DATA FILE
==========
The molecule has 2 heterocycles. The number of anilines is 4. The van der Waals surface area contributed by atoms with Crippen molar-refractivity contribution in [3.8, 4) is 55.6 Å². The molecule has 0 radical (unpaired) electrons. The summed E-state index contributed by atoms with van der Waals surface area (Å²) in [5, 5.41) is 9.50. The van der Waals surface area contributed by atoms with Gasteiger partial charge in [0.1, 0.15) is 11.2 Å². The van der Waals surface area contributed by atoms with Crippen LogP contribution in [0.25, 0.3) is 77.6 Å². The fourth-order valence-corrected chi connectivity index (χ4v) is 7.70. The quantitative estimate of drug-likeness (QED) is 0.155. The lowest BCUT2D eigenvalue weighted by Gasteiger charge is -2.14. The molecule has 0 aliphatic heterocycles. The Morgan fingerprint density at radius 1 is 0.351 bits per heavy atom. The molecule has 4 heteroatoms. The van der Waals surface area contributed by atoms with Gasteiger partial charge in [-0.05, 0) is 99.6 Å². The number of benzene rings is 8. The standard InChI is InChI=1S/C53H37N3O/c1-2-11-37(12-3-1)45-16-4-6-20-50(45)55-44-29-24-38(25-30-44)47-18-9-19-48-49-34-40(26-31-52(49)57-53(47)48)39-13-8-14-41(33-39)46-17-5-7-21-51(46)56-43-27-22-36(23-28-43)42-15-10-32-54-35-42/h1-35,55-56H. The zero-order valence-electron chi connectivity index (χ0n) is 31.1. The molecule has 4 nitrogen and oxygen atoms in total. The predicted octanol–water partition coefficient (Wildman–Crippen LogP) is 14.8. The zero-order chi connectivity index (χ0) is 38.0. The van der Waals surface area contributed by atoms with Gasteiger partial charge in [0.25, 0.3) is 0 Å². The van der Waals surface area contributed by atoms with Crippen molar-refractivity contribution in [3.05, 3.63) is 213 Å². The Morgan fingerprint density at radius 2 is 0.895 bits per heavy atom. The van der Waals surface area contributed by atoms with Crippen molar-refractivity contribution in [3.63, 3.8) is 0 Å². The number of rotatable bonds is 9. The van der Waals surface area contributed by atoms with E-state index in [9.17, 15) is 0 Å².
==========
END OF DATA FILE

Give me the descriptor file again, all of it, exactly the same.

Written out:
The molecule has 2 heterocycles. The number of anilines is 4. The van der Waals surface area contributed by atoms with Crippen molar-refractivity contribution in [3.8, 4) is 55.6 Å². The molecule has 0 radical (unpaired) electrons. The summed E-state index contributed by atoms with van der Waals surface area (Å²) in [5, 5.41) is 9.50. The van der Waals surface area contributed by atoms with Gasteiger partial charge in [0.1, 0.15) is 11.2 Å². The van der Waals surface area contributed by atoms with Crippen LogP contribution in [0.25, 0.3) is 77.6 Å². The fourth-order valence-corrected chi connectivity index (χ4v) is 7.70. The quantitative estimate of drug-likeness (QED) is 0.155. The lowest BCUT2D eigenvalue weighted by Gasteiger charge is -2.14. The molecule has 0 aliphatic heterocycles. The Morgan fingerprint density at radius 1 is 0.351 bits per heavy atom. The molecule has 4 heteroatoms. The van der Waals surface area contributed by atoms with Gasteiger partial charge in [-0.05, 0) is 99.6 Å². The number of benzene rings is 8. The standard InChI is InChI=1S/C53H37N3O/c1-2-11-37(12-3-1)45-16-4-6-20-50(45)55-44-29-24-38(25-30-44)47-18-9-19-48-49-34-40(26-31-52(49)57-53(47)48)39-13-8-14-41(33-39)46-17-5-7-21-51(46)56-43-27-22-36(23-28-43)42-15-10-32-54-35-42/h1-35,55-56H. The zero-order valence-electron chi connectivity index (χ0n) is 31.1. The molecule has 4 nitrogen and oxygen atoms in total. The predicted octanol–water partition coefficient (Wildman–Crippen LogP) is 14.8. The zero-order chi connectivity index (χ0) is 38.0. The van der Waals surface area contributed by atoms with Gasteiger partial charge in [0.25, 0.3) is 0 Å². The van der Waals surface area contributed by atoms with Crippen molar-refractivity contribution in [3.05, 3.63) is 213 Å². The Morgan fingerprint density at radius 2 is 0.895 bits per heavy atom. The van der Waals surface area contributed by atoms with Crippen molar-refractivity contribution in [3.63, 3.8) is 0 Å². The number of rotatable bonds is 9. The van der Waals surface area contributed by atoms with E-state index in [9.17, 15) is 0 Å².